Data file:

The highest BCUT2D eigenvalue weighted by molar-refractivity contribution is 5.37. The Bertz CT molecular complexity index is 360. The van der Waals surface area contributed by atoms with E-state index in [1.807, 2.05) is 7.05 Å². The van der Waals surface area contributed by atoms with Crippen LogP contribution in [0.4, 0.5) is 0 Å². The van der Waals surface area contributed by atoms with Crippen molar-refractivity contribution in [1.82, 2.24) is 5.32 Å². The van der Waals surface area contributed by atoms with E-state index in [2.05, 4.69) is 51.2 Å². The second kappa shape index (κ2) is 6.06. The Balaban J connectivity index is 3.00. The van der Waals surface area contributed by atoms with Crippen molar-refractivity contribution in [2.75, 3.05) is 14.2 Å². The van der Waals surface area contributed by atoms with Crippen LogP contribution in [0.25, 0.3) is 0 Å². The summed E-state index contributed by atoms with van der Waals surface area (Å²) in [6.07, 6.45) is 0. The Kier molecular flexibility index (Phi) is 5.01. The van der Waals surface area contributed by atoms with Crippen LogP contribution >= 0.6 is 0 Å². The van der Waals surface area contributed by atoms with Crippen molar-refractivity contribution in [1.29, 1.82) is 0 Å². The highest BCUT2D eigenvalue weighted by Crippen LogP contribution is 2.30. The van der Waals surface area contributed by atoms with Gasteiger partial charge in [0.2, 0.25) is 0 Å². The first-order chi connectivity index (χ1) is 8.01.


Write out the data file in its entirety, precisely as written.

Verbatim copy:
The highest BCUT2D eigenvalue weighted by molar-refractivity contribution is 5.37. The Bertz CT molecular complexity index is 360. The van der Waals surface area contributed by atoms with E-state index in [1.807, 2.05) is 7.05 Å². The van der Waals surface area contributed by atoms with Crippen LogP contribution in [0.4, 0.5) is 0 Å². The van der Waals surface area contributed by atoms with Crippen molar-refractivity contribution in [1.82, 2.24) is 5.32 Å². The van der Waals surface area contributed by atoms with E-state index in [2.05, 4.69) is 51.2 Å². The second kappa shape index (κ2) is 6.06. The Balaban J connectivity index is 3.00. The van der Waals surface area contributed by atoms with Crippen molar-refractivity contribution in [2.75, 3.05) is 14.2 Å². The van der Waals surface area contributed by atoms with Crippen LogP contribution in [0.25, 0.3) is 0 Å². The summed E-state index contributed by atoms with van der Waals surface area (Å²) in [6.07, 6.45) is 0. The Kier molecular flexibility index (Phi) is 5.01. The van der Waals surface area contributed by atoms with Crippen LogP contribution >= 0.6 is 0 Å². The van der Waals surface area contributed by atoms with Crippen molar-refractivity contribution in [1.29, 1.82) is 0 Å². The highest BCUT2D eigenvalue weighted by Crippen LogP contribution is 2.30. The van der Waals surface area contributed by atoms with Gasteiger partial charge in [0.2, 0.25) is 0 Å². The first-order chi connectivity index (χ1) is 8.01.